The bright red tank decals and matching subframe on Diamond Brand Gear CEO John Delaloye’s 2016 BMW R 1220 seem to transfix the eyes of passersby as he prepares to head out for an afternoon ride. The elegant design of the naked Beemer played a major role in bringing Delaloye back to the world of motorcycling.
“It connects really well to our business in the sense that I love the design. That’s the thing that gets me the most excited about motorcycles is their design. How they’re built. How they’re put together. I can see the engine and have more of a connection to the machine,” Delaloye said. “I think with a car, we lose that connection.”
The svelte white-and-red BMW instantly drew Delaloye’s attention, not for the performance potential of what it can do, but the German craftsmanship of its design.
“I get more excited about what it is, how it was made, the history and progression of how it got to this point,” Delaloye said. Since taking the R 1200 home, he started to fill his shelves with books on the Motorrad’s history.
Diamond Brand has designed outdoor tents and other equipment for much of the 20th century, starting with a backpack for the Boy Scouts in 1931 and tents for the American military during both world wars and every conflict since. Delaloye runs the manufacturing side, Diamond Brand Gear, which split from the retail business, Diamond Brand Outdoors, in 2015.
“We’re an American maker of camping and military gear. Tents and shelters are our primary products. We also do covers for helicopters and helicopter equipment for a company based in New Hampshire. We’re also moving into the ‘glamping’ market.”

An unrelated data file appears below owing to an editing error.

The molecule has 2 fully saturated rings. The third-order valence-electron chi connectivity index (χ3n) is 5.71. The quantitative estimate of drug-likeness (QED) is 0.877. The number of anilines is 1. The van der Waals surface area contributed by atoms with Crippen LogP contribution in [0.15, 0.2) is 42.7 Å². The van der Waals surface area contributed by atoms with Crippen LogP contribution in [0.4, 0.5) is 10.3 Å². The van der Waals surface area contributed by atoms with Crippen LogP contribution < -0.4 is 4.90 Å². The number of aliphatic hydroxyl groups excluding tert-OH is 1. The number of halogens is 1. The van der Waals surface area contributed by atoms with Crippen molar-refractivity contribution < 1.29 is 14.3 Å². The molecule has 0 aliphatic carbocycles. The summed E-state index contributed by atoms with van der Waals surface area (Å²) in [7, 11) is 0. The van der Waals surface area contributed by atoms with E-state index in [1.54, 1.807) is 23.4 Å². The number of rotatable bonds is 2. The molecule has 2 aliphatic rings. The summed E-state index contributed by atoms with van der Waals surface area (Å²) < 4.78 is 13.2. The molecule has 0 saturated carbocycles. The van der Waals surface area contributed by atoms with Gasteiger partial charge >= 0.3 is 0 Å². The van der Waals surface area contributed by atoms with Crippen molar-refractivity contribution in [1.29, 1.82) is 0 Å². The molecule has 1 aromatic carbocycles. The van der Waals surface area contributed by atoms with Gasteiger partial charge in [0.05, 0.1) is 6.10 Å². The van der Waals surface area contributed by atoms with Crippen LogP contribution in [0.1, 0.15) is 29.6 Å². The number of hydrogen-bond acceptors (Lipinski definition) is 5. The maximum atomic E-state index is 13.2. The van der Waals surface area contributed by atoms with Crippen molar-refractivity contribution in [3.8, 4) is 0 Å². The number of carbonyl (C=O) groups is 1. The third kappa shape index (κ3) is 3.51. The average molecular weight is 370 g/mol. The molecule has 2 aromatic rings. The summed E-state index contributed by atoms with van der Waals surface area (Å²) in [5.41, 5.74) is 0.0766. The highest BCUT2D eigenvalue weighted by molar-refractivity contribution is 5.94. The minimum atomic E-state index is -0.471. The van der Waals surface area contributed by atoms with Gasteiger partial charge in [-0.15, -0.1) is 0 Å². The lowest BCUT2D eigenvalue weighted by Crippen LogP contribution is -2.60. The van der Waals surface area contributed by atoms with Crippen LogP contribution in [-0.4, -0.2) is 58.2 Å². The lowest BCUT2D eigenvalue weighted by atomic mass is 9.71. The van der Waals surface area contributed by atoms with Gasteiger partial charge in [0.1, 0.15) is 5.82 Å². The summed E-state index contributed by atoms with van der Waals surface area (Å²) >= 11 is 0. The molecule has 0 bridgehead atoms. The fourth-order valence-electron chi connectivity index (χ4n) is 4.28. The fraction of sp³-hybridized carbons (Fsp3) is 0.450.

Their upscale family tents and other aftermarket products are largely manufactured in the Asheville area. Delaloye sees Diamond Brand’s products as a way to encourage people to go camping and take away those hurdles to getting outside.
“Our big mission is we know it’s healthy for people to get outside and do something,” he said. “Some brands get a little finicky about people going out on a motorcycle or dirt bike. Is that real camping? In my opinion, that’s getting outside and doing something physical versus being inside. That’s the alternative: screens and computers, stationary stuff where you don’t exert much effort.”
Diamond Brand used to make some motorcycle equipment when Delaloye first started in 2005. “We make some tire warmers and a helmet case, but we haven’t done that in a while. I liked to, under our brand, make a couple of specific things. I don’t think we’ll have a broad range of products, but have a few specialty products. If we can’t do it very well, and someone else does it a lot better, we’ll stay away. We want a good product that performs like it should.”
Delaloye says he was one those kids that had a homemade dirt bike at age 5 or 6, built by his father and grandfather, eventually moving up to a Honda XR 75 he would race through the fields near his childhood Missouri home. Seeking cheap transportation during his college years at Northwestern University, Delaloye purchased a Yamaha Riva 125 scooter to zip around the college town of Evanston, Illinois.